Hello there. it has been about 6 months since i last rebuilt zenoss. In that time, the database has filled the 5gb VM disk, so i gave it 10GB, it filled that so i gave it 30GB, and in a month, it has gone from 10 to 22gb.
How the hell do i purge this database?!?! i have tried MULTIPLE suggestions from websites but nothing seems to make a difference. Surely there must be a proceedure to do this?
I almost had success with the follow command, but it just seems to time out for hours:
"DELETE FROM events.detail WHERE evid NOT IN (SELECT evid FROM events.status UNION SELECT evid FROM events.history);"
I have also tried a few other fixes. Would it just be possible to drop the history table whichis having the most problems? how do i recreate it?
I dont care about history!!! but i do care about using up all my disk space! i mean 22gb database??? come on zenoss!!
I believe others have dropped the history table. I have not personally, so take this reply with a grain of salt. Here is a forum post from someone that did it:
You can cleanup all your database tables, but if your using a mysql innodb it wont shrink the size on disk!
You can create a new database and import all the data, this way you will get rid of al the filled up empty space in your database!
Wow what a horrible design flaw! how can so many people use and recomend mysql if it has this horrible feature? anyways I am backing up the DB now and then will try recreating, except the history table.
I will try and document the proceedure if i have time.
well it was a lot of work, but here is what i did to get it going. I mostly used SSH command line to do all of this, and the server is a linux VM:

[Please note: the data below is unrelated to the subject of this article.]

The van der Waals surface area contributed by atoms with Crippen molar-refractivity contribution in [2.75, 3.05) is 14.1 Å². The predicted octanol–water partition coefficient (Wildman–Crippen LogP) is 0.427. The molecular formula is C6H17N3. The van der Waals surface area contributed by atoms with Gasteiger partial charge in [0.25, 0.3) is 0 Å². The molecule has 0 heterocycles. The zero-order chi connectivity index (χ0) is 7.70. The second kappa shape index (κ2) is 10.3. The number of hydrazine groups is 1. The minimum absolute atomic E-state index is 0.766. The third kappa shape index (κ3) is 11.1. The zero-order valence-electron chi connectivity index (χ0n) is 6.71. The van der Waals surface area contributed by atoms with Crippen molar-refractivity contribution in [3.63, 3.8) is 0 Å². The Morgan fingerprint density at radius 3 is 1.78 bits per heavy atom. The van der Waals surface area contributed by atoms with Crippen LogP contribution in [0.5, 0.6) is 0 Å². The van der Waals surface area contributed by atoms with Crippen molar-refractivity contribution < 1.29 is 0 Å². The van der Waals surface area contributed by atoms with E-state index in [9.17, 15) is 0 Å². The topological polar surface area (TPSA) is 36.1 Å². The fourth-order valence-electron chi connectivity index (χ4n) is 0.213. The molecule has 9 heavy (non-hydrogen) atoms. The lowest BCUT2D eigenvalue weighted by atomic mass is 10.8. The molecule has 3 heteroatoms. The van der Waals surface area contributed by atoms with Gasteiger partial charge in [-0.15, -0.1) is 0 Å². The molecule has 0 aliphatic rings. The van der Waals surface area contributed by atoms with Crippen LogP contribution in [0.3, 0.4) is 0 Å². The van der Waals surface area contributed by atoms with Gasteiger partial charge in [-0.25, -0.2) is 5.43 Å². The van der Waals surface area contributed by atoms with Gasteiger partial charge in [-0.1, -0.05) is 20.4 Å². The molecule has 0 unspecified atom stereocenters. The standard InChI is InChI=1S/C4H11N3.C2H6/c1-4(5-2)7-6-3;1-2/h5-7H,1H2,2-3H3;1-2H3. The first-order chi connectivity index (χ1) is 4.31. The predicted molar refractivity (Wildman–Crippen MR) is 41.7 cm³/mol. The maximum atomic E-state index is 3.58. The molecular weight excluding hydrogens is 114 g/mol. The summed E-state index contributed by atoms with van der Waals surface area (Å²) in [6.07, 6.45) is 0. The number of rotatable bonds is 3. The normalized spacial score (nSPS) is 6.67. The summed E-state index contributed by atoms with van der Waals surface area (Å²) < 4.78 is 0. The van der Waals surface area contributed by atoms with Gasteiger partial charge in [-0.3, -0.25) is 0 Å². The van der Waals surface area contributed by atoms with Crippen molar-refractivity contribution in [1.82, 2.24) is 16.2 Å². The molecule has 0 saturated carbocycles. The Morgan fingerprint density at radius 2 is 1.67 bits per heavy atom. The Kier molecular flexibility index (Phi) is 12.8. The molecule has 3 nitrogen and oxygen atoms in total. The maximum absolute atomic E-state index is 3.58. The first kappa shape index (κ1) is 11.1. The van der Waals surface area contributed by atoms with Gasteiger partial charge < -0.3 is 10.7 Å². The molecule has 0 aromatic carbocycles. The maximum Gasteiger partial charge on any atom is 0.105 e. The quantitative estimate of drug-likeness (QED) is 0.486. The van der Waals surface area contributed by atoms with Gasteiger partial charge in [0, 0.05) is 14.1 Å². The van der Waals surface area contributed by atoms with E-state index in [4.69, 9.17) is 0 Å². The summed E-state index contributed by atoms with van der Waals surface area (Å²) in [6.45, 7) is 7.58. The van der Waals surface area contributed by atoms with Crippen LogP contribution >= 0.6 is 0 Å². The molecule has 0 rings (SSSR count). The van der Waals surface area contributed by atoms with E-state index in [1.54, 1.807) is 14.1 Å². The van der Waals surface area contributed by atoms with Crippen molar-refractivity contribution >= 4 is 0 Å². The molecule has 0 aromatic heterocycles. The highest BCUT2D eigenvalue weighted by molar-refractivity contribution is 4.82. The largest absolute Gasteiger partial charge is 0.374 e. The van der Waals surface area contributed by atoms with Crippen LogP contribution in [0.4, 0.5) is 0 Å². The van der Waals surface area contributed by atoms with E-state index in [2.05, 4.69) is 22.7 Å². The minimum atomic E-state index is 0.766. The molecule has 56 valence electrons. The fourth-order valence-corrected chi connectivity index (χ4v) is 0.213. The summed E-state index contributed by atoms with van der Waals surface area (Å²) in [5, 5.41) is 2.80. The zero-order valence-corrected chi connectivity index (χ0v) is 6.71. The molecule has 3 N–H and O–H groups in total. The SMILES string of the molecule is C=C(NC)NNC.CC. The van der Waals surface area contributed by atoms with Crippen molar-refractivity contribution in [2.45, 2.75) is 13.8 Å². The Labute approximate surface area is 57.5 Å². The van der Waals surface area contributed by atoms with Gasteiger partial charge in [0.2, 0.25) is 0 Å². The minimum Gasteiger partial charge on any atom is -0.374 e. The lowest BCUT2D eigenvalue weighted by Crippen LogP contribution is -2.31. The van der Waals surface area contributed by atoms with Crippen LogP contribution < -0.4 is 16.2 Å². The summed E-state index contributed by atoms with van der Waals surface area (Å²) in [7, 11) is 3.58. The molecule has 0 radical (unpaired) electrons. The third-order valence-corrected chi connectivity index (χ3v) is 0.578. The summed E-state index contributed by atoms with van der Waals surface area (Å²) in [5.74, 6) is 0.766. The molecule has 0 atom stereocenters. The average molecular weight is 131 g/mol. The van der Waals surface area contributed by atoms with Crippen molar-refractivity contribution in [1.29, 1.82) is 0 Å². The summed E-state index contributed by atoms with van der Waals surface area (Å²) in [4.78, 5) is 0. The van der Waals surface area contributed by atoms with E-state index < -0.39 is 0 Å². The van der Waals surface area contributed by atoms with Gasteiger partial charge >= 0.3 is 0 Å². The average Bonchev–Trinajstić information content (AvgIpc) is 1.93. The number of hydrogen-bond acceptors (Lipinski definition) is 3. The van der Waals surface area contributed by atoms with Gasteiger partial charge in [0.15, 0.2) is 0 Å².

1.) drop events table and recreate (log into mysql, 'drop database events;')
1a.) Recreate by using the following command, logged in as ZENOSS user not root or the command will not work 'zeneventbuild localhost zenoss PASSWORD events'. (should tell you that its rebuilding shit, permissions errors mean that it doesnt have directory permissions on the OS, chmod 777 is your friend)
2.) check that zenoss is still working by logging into the web frontend. history table will be blank now.
3.) mysqldump all tables to file (mysqldump -pPASSWORD --all-databses > /temp/all.sql)
4.) shut down mysqld (/etc/init.d/mysqld stop)
5.) rename or move the ibdata file and ib_logfile1 and ib_logfile0 (i renamed so that i could swithc back if something went horribly wrong)
6.) start up mysqld and it should start cleanly. the log will say that its regenerating the ibdata file.
7.) restore tables from backup you made ('mysql -pPASSWORD < /temp/all.sql')
If any errors are detected, make sure that the two directories '/var/lib/mysql/mysql' and '/var/lib/mysql/events' are set to be read write by your database or database user (if you dont want to frack around, just chmod those puppies 777) ('chmod 777 /var/lib/mysql/mysql' etc)
8.) shut down mysql and start it up again. if it starts fine, great! if not, check /var/log/mysqld.log for errors and if nessecary run the check database command on the MYI files (eg 'myisamchk *.MYI -s' in /var/lib/mysql/events and /var/lib/mysql/mysql)
9.) restart zenoss VM. (reboot)
worked for me! although there were various linux issues i ran into on the way which needed to be delt with. Doesnt seem like i can use mysql workbench to log in as root to mysql, so i had to change the zenoss users password. Anyways thats probably my environemnt, but there you have it. Not sure if this is the right way, but now i have a 100meg database as opposed to 23 gigs.
Might want to wikify this ... Or if you prefer I can shelp it into the Forum FAQ Part 2.